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The ultimate test: Have you listened to how your staff handles incoming phone calls lately?
Marketing campaigns might vary by practice but successful marketing always comes down to addressing three key issues, according to Adam DeGraide, CEO of Orlando, Fla.-Based Crystal Clear Digital Marketing.
1. Finding a higher quality and quantity of patients.
2. How to sell or serve patients.
3. And most importantly how to keep patients.
A practice marketing strategy that focuses on DeGraide’s “find, serve, keep” strategy can’t fail, he tells Dermatology Times. That’s because in order to find, serve and keep patients, practices have to focus on the fundamental strength of excellent customer service.
The Phone Call
DeGraide says the most important part of any bulletproof strategy has nothing to do with social media, email or search engine optimization (SEO). Rather it comes down to how well the people in the practice answer the phone.
“You’d be amazed at the difference from one practice to another - even from one staff member to another,” he says.
DeGraide says Crystal Clear Digital Marketing has captured thousands of dermatology and other practice phone calls in recent years. While some staff members might answer the call introducing themselves and asking callers how they can help, others answer with an unwelcoming, generic “doctors’ office” response.
Having a bulletproof marketing strategy starts with finding, serving and keeping people when they call, says DeGraide.
“We’ve listened to the calls and realized that the average time it takes a person at the phone from a dermatology practice to say, ‘And who do I have the pleasure of speaking with today?’ is 2 minutes, 34 seconds,” DeGraide says.
Instead, the majority of calls result in a flurry of quick questions, like date of birth, but staff tend not to establish a rapport with the caller, which is vital to marketing success.
Simple Bullet-Proof Strategies
DeGraide recommends these simple bullet-proof strategies:
“You need to have a website that is well built and mobile responsive. Highlight the features and procedures at the dermatology practice that you want to grow and want people to be aware that you offer. It’s really not rocket science. You have to have phone numbers, social media links, forms. And it has to be maintained on a weekly if not monthly basis. It has to stay fresh,” he says.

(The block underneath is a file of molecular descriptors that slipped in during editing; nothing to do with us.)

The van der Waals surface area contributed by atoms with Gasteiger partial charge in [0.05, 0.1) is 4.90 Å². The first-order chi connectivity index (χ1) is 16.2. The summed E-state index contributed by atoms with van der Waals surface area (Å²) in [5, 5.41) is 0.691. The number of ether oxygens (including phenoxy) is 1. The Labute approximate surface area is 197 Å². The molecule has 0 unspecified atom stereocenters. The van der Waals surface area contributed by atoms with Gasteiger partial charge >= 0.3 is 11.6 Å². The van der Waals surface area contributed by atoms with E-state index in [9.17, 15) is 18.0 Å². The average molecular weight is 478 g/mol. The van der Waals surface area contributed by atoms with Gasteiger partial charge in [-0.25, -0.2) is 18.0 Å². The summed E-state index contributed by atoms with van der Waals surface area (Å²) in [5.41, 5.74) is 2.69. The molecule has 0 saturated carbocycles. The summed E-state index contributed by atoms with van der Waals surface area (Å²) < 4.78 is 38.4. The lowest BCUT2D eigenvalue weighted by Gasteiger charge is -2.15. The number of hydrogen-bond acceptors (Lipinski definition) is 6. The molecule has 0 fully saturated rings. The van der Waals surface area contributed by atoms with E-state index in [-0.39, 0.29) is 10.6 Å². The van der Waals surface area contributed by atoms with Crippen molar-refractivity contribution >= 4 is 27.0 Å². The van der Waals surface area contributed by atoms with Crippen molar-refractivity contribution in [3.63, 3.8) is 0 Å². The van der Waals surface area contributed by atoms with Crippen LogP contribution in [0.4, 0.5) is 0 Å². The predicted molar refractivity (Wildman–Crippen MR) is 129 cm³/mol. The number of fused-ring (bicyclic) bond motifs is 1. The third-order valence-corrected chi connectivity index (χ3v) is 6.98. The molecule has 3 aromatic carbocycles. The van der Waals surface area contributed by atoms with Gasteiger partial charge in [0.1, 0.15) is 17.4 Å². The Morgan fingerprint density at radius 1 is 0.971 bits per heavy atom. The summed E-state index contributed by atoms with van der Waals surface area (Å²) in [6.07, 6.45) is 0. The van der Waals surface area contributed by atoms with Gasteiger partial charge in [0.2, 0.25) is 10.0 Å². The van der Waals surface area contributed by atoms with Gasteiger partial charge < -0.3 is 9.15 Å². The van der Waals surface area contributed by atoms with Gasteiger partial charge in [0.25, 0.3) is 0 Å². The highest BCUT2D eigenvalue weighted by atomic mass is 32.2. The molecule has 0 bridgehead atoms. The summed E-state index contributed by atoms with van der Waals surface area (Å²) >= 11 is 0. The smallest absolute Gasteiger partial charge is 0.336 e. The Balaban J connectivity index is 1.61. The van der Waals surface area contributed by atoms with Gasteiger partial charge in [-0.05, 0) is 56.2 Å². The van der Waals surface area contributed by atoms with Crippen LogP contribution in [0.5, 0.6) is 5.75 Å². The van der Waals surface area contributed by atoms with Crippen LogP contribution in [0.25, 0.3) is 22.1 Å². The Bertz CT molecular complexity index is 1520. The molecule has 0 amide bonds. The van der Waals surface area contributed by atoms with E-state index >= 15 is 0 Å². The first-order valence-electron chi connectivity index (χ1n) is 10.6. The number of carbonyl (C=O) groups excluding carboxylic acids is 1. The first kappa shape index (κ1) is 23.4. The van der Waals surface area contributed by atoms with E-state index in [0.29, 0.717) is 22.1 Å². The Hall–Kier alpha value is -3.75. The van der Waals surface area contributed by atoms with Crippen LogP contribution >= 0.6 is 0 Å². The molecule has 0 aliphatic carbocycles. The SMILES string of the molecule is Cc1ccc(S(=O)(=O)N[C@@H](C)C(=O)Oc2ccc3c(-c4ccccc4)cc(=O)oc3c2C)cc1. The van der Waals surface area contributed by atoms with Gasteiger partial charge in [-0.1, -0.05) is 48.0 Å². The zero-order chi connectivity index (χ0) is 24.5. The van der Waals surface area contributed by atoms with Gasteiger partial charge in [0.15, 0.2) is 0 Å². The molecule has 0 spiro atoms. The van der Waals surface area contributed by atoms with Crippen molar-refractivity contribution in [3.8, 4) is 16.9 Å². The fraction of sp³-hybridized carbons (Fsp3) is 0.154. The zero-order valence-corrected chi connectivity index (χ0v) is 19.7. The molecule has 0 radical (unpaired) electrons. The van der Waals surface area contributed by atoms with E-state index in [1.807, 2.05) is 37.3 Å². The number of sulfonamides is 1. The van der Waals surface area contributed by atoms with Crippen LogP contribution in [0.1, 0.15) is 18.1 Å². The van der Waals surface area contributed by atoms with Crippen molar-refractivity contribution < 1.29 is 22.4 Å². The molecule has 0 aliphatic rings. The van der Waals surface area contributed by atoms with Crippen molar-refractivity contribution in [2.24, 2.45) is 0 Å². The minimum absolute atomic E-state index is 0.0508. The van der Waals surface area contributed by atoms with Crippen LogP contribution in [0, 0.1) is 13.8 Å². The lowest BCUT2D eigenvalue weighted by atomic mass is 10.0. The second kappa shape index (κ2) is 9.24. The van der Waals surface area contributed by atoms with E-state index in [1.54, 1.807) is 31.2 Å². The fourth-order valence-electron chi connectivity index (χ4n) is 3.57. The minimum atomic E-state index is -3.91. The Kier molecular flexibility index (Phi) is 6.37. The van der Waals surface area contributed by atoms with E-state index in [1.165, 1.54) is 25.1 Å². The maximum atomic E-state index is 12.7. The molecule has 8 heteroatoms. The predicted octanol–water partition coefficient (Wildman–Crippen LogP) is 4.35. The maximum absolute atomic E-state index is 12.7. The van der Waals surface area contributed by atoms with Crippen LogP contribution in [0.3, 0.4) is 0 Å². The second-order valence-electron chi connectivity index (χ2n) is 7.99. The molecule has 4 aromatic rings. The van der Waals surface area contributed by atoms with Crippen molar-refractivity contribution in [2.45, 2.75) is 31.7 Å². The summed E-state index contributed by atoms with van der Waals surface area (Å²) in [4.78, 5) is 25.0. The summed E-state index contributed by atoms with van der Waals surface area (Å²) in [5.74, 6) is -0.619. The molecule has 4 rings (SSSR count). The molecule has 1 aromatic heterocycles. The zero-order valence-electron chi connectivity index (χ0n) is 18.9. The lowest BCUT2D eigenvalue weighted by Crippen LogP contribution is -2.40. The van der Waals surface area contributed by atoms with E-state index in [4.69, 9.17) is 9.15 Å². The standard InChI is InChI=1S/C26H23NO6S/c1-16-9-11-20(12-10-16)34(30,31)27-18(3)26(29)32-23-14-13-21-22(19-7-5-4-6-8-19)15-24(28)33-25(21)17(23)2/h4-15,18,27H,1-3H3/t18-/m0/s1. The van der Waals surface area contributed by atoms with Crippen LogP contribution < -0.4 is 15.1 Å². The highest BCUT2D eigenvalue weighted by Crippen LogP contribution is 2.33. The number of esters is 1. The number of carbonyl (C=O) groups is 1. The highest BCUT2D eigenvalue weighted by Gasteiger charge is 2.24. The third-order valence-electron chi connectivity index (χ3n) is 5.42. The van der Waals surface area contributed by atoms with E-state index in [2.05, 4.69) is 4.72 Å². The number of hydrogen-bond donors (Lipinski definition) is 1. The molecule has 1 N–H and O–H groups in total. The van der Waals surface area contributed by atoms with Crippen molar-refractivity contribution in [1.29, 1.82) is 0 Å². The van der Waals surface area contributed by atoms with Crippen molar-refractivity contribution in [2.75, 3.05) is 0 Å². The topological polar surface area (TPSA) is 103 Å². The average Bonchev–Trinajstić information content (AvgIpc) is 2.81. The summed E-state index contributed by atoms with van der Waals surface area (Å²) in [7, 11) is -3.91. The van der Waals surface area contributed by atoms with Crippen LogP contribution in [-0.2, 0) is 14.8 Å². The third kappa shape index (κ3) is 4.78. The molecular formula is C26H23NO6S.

Next, be active on social media platforms that reach the people you want to reach. It makes sense, according to DeGraide, that dermatology practices wanting to attract cosmetic and even medical patients should consider being on Instagram, Facebook, Twitter, Pinterest and LinkedIn.
Being active on social media means having an SEO strategy, which requires that dermatologists write lots and lots of content to educate people about everything from skin cancer screening and preventive maintenance, to acne treatments and elective aesthetic procedures.
Finally, DeGraide suggests practices run their marketing through customer relationship management (CRM) software. CRM software - which is different than practice management software or the electronic medical record (EMR) - helps practices build and promote to a database of people that aren’t yet patients. It allows dermatologists to manage and automate those processes in a practice, he says. Crystal Clear Digital Marketing has developed CRM software specifically to serve the needs of their clients.
“You have to actually make sure you have people and processes in place to convert the phone calls and forms into patients who come in for consultations and provide a five-star consultation, so they become patients. And provide five-star service and care, so they get the results that you talked about. And then they leave the practice and become what we call a raving fan of the practice,” he says.
Where Doctors Go Wrong
The biggest hurdle many dermatologists have for building a bulletproof marketing strategy is themselves, according to DeGraide.
“Typically, the dermatologist will abdicate, not delegate, the responsibility of marketing to somebody that might not have any real vested interest in the process,” he says. “I’m not suggesting you can’t delegate the responsibility, but you still have to monitor it. You still have to be involved in it and care about it.”
Dermatologists, he says, should avoid “the check box mentality.”
“The doctor who owns the dermatology practice will say: Do I have a website? Check. Do I have an SEO company? Check. Am I doing social media posts on a regular basis? Check. Do I send out emails to my existing and prospective patients? Check. Am I using technology to help me? Check,” DeGraide says. “But there’s typically a check box that’s not filled out and that’s: When was the last time I sat and listened and trained my staff on how I want my practice to be represented on the phone when we reach out to these people?”
The bulletproof bottom line: Dermatologists have to care about and oversee practice marketing, according to DeGraide.
“There is no technology or marketing in the world that will fix a practice with broken people and broken processes,” he says.
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